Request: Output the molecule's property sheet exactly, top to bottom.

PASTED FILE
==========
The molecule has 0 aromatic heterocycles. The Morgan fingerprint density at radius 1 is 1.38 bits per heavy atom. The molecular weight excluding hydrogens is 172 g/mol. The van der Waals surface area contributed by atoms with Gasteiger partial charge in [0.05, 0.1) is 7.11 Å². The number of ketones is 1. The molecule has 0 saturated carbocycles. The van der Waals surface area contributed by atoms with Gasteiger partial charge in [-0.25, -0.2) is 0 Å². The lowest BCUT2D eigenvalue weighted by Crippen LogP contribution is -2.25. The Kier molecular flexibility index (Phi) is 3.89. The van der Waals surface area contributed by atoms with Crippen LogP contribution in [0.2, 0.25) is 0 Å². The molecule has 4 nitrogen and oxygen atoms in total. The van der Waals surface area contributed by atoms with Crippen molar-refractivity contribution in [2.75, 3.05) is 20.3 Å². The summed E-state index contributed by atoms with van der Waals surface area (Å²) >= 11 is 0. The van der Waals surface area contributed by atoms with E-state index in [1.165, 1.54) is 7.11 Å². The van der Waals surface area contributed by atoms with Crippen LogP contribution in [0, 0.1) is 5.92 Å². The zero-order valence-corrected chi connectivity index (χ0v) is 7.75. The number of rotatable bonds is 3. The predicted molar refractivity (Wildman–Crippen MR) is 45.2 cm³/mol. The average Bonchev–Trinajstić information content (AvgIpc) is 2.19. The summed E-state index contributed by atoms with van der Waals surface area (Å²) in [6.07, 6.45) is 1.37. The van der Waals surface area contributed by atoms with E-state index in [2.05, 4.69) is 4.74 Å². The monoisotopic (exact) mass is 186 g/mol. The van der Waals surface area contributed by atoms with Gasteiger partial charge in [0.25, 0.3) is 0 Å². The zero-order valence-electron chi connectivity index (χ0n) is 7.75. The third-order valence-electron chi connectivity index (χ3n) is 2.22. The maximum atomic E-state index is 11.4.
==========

The molecule has 0 aromatic heterocycles. The Morgan fingerprint density at radius 1 is 1.38 bits per heavy atom. The molecular weight excluding hydrogens is 172 g/mol. The van der Waals surface area contributed by atoms with Gasteiger partial charge in [0.05, 0.1) is 7.11 Å². The number of ketones is 1. The molecule has 0 saturated carbocycles. The van der Waals surface area contributed by atoms with Gasteiger partial charge in [-0.25, -0.2) is 0 Å². The lowest BCUT2D eigenvalue weighted by Crippen LogP contribution is -2.25. The Kier molecular flexibility index (Phi) is 3.89. The van der Waals surface area contributed by atoms with Crippen LogP contribution in [0.2, 0.25) is 0 Å². The molecule has 4 nitrogen and oxygen atoms in total. The van der Waals surface area contributed by atoms with Crippen molar-refractivity contribution in [2.75, 3.05) is 20.3 Å². The summed E-state index contributed by atoms with van der Waals surface area (Å²) >= 11 is 0. The van der Waals surface area contributed by atoms with E-state index in [1.165, 1.54) is 7.11 Å². The van der Waals surface area contributed by atoms with Crippen LogP contribution in [0, 0.1) is 5.92 Å². The zero-order valence-corrected chi connectivity index (χ0v) is 7.75. The number of rotatable bonds is 3. The predicted molar refractivity (Wildman–Crippen MR) is 45.2 cm³/mol. The average Bonchev–Trinajstić information content (AvgIpc) is 2.19. The summed E-state index contributed by atoms with van der Waals surface area (Å²) in [6.07, 6.45) is 1.37. The van der Waals surface area contributed by atoms with E-state index in [2.05, 4.69) is 4.74 Å². The monoisotopic (exact) mass is 186 g/mol. The van der Waals surface area contributed by atoms with Gasteiger partial charge in [0.25, 0.3) is 0 Å². The zero-order valence-electron chi connectivity index (χ0n) is 7.75. The third-order valence-electron chi connectivity index (χ3n) is 2.22. The maximum atomic E-state index is 11.4.